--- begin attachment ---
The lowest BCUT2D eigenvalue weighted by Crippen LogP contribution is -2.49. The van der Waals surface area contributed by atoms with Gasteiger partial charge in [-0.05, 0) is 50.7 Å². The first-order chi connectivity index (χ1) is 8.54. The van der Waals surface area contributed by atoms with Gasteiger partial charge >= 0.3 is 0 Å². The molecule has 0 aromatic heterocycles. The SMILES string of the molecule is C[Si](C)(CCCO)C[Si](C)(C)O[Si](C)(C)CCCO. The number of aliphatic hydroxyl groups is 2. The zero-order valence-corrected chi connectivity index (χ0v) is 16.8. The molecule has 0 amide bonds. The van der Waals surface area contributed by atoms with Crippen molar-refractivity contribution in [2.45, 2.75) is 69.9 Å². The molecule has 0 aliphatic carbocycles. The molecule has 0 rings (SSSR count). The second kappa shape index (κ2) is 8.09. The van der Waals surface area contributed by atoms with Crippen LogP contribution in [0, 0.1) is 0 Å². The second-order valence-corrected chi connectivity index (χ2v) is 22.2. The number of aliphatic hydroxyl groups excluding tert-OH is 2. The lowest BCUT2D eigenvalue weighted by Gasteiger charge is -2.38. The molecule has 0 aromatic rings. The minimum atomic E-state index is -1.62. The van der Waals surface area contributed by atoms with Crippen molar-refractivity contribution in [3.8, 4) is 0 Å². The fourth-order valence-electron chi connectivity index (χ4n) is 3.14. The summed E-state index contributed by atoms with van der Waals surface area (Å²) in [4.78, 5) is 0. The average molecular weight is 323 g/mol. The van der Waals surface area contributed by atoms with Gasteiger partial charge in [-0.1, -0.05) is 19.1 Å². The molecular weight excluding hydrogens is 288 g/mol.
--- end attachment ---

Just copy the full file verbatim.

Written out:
The lowest BCUT2D eigenvalue weighted by Crippen LogP contribution is -2.49. The van der Waals surface area contributed by atoms with Gasteiger partial charge in [-0.05, 0) is 50.7 Å². The first-order chi connectivity index (χ1) is 8.54. The van der Waals surface area contributed by atoms with Gasteiger partial charge >= 0.3 is 0 Å². The molecule has 0 aromatic heterocycles. The SMILES string of the molecule is C[Si](C)(CCCO)C[Si](C)(C)O[Si](C)(C)CCCO. The number of aliphatic hydroxyl groups is 2. The zero-order valence-corrected chi connectivity index (χ0v) is 16.8. The molecule has 0 amide bonds. The van der Waals surface area contributed by atoms with Crippen molar-refractivity contribution in [2.45, 2.75) is 69.9 Å². The molecule has 0 aliphatic carbocycles. The molecule has 0 rings (SSSR count). The second kappa shape index (κ2) is 8.09. The van der Waals surface area contributed by atoms with Crippen LogP contribution in [0, 0.1) is 0 Å². The second-order valence-corrected chi connectivity index (χ2v) is 22.2. The number of aliphatic hydroxyl groups excluding tert-OH is 2. The lowest BCUT2D eigenvalue weighted by Gasteiger charge is -2.38. The molecule has 0 aromatic rings. The minimum atomic E-state index is -1.62. The van der Waals surface area contributed by atoms with Crippen molar-refractivity contribution in [3.8, 4) is 0 Å². The fourth-order valence-electron chi connectivity index (χ4n) is 3.14. The summed E-state index contributed by atoms with van der Waals surface area (Å²) in [4.78, 5) is 0. The average molecular weight is 323 g/mol. The van der Waals surface area contributed by atoms with Gasteiger partial charge in [-0.1, -0.05) is 19.1 Å². The molecular weight excluding hydrogens is 288 g/mol.